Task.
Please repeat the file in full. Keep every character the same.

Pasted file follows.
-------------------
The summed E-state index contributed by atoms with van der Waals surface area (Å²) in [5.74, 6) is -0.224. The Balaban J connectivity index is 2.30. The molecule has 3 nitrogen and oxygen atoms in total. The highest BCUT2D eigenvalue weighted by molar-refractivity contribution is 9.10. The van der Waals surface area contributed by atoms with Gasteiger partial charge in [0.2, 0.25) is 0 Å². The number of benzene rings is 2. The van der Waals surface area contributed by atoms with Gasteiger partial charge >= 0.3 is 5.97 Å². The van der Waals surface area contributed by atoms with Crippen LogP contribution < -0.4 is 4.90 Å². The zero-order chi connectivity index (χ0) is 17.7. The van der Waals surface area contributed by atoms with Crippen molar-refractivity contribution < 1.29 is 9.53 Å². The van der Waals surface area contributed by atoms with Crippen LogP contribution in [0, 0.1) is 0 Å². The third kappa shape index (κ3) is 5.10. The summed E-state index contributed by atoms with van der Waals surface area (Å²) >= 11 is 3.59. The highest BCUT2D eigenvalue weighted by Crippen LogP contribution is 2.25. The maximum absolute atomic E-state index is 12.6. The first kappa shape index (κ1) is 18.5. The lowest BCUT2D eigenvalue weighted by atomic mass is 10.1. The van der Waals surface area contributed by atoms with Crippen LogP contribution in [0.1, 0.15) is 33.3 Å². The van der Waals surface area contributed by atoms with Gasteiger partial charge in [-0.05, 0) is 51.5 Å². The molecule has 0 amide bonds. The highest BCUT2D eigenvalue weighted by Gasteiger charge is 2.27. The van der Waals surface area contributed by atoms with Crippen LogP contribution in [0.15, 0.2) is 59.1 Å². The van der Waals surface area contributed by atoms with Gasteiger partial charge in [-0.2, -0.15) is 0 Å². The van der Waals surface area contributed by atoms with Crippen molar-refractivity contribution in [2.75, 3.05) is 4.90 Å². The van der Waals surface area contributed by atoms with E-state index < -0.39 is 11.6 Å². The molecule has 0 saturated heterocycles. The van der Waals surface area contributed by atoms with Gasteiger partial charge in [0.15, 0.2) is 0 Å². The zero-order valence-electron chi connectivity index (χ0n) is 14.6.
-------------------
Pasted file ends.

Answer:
The summed E-state index contributed by atoms with van der Waals surface area (Å²) in [5.74, 6) is -0.224. The Balaban J connectivity index is 2.30. The molecule has 3 nitrogen and oxygen atoms in total. The highest BCUT2D eigenvalue weighted by molar-refractivity contribution is 9.10. The van der Waals surface area contributed by atoms with Gasteiger partial charge in [0.2, 0.25) is 0 Å². The number of benzene rings is 2. The van der Waals surface area contributed by atoms with Gasteiger partial charge >= 0.3 is 5.97 Å². The van der Waals surface area contributed by atoms with Crippen LogP contribution < -0.4 is 4.90 Å². The zero-order chi connectivity index (χ0) is 17.7. The van der Waals surface area contributed by atoms with Crippen molar-refractivity contribution < 1.29 is 9.53 Å². The van der Waals surface area contributed by atoms with Crippen LogP contribution in [0, 0.1) is 0 Å². The third kappa shape index (κ3) is 5.10. The summed E-state index contributed by atoms with van der Waals surface area (Å²) >= 11 is 3.59. The highest BCUT2D eigenvalue weighted by Crippen LogP contribution is 2.25. The maximum absolute atomic E-state index is 12.6. The first kappa shape index (κ1) is 18.5. The lowest BCUT2D eigenvalue weighted by atomic mass is 10.1. The van der Waals surface area contributed by atoms with Crippen LogP contribution in [0.1, 0.15) is 33.3 Å². The van der Waals surface area contributed by atoms with Gasteiger partial charge in [-0.05, 0) is 51.5 Å². The molecule has 0 amide bonds. The highest BCUT2D eigenvalue weighted by Gasteiger charge is 2.27. The van der Waals surface area contributed by atoms with Crippen LogP contribution in [0.15, 0.2) is 59.1 Å². The van der Waals surface area contributed by atoms with Gasteiger partial charge in [-0.2, -0.15) is 0 Å². The van der Waals surface area contributed by atoms with Crippen molar-refractivity contribution in [2.75, 3.05) is 4.90 Å². The van der Waals surface area contributed by atoms with E-state index < -0.39 is 11.6 Å². The molecule has 0 saturated heterocycles. The van der Waals surface area contributed by atoms with Gasteiger partial charge in [0.15, 0.2) is 0 Å². The zero-order valence-electron chi connectivity index (χ0n) is 14.6.